With the recent “Skyfall” frenzy still hitting theaters, it’s a good time to remember that was another big spy in the roster, none other than Bourne. Our friends out at Universal sent over a copy of “The Bourne Legacy” for us to review, and not surprisingly, it’s going to be an action-filled slugfest the likes of which even the newest Bond would have to struggle to keep up with.
“The Bourne Legacy” doesn’t reunite us with Jason Bourne, oh no…in fact, the government program behind Jason Bourne is perilously close to being quite thoroughly outed. The government’s got to do all it can to get its program erased before it gets forcibly unveiled, and that means taking out the various agents involved to eliminate witnesses as well. But one agent, Aaron Cross, isn’t taking this lying down, and since he’s got a good dose of the genetic engineering soup as well, he’s going to put all those extra features to work to get himself free of the government for good.
While there are parts of “The Bourne Legacy” that can be a little on the baffling side, there’s no denying that there’s more than enough action to go around. Throw a whole lot of action into a plot as complex as this one’s packing in and it’s a safe bet that this one will be well received among action fans, thriller buffs, and spy movie fans alike. The last twenty minutes or so are going to be particularly exciting, even for a movie that’s clearly out to define itself by being just that. Watching the government get all paranoid is especially fun, especially when it looks like their latest super-soldier is about to spill the beans all over CNN.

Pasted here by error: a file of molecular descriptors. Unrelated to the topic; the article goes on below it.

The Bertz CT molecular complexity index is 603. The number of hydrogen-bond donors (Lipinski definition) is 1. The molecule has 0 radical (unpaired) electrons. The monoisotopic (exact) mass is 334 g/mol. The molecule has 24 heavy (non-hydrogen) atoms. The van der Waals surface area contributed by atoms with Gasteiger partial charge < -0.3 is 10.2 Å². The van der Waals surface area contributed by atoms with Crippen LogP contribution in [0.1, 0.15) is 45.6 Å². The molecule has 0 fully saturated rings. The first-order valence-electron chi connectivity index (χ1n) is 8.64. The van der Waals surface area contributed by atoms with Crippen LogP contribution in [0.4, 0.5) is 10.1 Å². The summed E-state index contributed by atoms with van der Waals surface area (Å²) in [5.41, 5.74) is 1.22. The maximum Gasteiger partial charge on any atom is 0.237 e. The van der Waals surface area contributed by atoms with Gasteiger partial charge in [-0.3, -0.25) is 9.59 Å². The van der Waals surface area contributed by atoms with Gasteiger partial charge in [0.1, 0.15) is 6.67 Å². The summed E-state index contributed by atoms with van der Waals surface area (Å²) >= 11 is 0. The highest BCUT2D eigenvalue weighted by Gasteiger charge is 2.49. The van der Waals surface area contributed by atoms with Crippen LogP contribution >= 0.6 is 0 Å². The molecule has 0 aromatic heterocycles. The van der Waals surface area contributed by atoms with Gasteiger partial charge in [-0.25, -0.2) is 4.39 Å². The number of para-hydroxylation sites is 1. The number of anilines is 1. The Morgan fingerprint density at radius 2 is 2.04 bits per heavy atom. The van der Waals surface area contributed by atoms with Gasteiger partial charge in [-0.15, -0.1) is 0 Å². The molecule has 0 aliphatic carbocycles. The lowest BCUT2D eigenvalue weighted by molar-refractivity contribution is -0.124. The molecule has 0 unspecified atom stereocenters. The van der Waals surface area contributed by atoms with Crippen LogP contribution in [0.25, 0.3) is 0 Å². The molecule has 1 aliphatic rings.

As for extra features, not surprisingly, there will be a right bundle of them here. There’s a full complement of deleted scenes, several featurettes (including two with the whole wolf sequence, which is actually pretty impressive, and I don’t commonly care about most behind the scenes stuff), a commentary track featuring the director, writer, editor, the second unit director and the production designer, as well as some online-specific features through BD-Live and D-Box motion code, for those of you out there with sufficient home theater power to have a D-Box integrated motion system.
Rest assured that you’ll still be able to watch and enjoy the movie without the D-Box system, though.
“The Bourne Legacy” is an impressive piece of work, and though it may have some occasional issues with pacing, will certainly bring in enough action and thrills to go around. For those still doubtful on the value, the extra features involved should easily put it over the top into a movie well worth catching.